After meeting his client on Tuesday evening, Mahajneh said that Al-Arida was "very happy" with the few days that he was free.
"The fruit that he had for the first time in 22 years compensated for all the time that he was behind bars," explained the lawyer. However, he pointed out that he has been "exposed to harsh torture" following his recapture. According to Mahajneh, Al-Arida has "wounds all over his body, after being interrogated by "twenty" Israeli officials. The prisoner was stripped and naked for much of the interrogation, he added, the Middle East Monitor reported.
"He has slept for just ten hours since last Saturday, and faced continuous interrogation," said Mahajneh. "One of the interrogators told him: 'You do not deserve to live. You only deserve to be shot by my pistol'."
According to his lawyer, Al-Arida is being held in a very small cell measuring just two meters by one meter which is monitored 24 hours a day by cameras and prison guards.
"The first time he had food since his recapture was Monday. He was prevented from rest and prayers and he does not know what time of day or night it is." Moreover, revealed Mahajneh, his client was handcuffed and wore leg irons during the meeting with his lawyer. Six Israeli prison guards stood behind him throughout the meeting.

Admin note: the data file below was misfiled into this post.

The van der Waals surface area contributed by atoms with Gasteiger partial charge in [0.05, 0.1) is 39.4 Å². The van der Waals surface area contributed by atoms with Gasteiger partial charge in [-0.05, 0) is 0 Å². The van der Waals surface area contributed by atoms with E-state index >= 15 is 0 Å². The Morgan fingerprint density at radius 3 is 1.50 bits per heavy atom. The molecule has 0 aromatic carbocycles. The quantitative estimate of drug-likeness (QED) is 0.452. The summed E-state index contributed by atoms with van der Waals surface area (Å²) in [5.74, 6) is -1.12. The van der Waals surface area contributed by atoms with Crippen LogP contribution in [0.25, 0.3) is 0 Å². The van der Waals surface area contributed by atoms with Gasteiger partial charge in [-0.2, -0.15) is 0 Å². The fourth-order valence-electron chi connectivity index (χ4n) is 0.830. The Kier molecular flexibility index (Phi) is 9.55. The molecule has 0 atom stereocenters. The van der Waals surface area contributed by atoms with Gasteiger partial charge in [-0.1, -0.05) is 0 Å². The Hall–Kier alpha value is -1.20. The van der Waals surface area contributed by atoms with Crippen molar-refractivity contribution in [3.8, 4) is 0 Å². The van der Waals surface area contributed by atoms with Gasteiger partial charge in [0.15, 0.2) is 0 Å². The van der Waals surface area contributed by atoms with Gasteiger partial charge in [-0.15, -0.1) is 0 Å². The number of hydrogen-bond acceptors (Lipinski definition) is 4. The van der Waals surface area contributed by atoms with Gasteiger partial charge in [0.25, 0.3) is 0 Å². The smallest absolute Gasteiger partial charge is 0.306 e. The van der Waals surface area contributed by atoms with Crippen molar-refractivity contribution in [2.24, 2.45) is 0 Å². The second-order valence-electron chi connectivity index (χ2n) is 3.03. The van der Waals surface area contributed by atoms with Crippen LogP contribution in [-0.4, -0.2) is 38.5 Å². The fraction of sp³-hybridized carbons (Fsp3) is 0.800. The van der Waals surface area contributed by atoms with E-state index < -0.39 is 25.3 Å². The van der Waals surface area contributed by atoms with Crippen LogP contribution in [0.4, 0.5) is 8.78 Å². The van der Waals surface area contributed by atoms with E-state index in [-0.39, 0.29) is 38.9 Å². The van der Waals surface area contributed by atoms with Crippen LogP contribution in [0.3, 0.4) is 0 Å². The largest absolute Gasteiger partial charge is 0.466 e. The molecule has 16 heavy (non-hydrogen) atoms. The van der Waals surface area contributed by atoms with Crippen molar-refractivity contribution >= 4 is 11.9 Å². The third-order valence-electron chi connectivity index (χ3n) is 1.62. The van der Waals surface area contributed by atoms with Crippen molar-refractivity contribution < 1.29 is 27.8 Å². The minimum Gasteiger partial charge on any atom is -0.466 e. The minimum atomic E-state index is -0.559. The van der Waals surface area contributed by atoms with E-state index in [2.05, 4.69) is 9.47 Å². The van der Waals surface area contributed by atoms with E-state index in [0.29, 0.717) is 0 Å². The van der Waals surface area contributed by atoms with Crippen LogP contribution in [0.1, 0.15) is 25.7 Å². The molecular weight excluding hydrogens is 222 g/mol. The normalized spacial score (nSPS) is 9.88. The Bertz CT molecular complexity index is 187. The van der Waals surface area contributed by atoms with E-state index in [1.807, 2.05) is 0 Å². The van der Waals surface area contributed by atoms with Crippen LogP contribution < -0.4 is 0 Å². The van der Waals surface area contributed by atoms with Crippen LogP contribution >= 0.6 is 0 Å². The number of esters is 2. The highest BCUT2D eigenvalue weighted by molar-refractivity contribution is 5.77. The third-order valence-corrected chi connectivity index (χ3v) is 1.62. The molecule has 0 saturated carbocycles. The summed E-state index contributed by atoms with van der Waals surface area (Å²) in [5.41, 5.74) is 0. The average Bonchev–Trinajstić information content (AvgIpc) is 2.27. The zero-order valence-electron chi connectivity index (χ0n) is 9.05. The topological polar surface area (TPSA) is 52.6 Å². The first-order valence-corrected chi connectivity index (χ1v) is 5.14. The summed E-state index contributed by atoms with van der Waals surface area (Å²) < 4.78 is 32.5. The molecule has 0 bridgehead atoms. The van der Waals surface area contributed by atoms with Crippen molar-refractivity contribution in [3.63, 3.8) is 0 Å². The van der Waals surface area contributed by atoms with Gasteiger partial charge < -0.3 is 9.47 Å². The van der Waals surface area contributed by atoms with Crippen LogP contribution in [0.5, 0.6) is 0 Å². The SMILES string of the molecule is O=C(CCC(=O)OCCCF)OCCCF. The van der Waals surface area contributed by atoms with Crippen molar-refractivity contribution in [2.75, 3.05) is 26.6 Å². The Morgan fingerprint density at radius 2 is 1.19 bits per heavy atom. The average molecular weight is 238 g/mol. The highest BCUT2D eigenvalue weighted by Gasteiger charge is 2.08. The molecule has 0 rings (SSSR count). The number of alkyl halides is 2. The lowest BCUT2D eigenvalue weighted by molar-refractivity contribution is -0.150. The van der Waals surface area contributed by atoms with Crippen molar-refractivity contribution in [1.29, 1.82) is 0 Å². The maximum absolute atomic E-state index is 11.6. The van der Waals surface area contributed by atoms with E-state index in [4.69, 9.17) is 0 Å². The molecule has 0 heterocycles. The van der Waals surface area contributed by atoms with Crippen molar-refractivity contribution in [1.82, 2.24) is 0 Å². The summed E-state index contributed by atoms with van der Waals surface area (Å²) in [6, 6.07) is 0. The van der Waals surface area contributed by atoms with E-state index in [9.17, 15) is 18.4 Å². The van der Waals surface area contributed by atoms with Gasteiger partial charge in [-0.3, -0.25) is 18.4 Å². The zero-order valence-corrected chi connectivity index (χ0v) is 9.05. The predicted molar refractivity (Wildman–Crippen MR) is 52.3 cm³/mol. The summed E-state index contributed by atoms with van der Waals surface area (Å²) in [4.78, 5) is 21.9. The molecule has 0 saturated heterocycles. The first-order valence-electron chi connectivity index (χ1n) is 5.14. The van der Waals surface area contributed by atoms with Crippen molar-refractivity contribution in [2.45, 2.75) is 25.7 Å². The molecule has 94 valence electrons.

The prisoner does not know who recaptured the other escapees, but said that Israeli security officers attacked Zakaria Al-Zubiedi. Al-Arida added that he was unaware of the international support for him and the other escapees. He asked his lawyer to thank all the people who supported him and are concerned about his situation.
During the meeting with his lawyer, Al-Arida was able to share some of the details of the escape. "We escapees all did our best not to enter Arab cities in occupied Palestine in order not to harm anyone by attracting security forces to the area," he told his lawyer. "We tried to get into the West Bank, but couldn't do it."
He admitted that he was primarily responsible for planning and carrying out the "Freedom Tunnel Operation" which started in December last year. "There were no other prisoners helping those who escaped," he insisted.
His recapture, he said, was "accidental"; nobody reported them. "We were detected accidently. A police patrol passed the area where we were hiding and a policeman saw us accidently."
The escapees carried a small radio, through which they were able to follow up what was happening around them. The Tel Aviv regime launched its largest-ever manhunt in the bid to recapture the six men, whose escape was a huge embarrassment for the occupation state.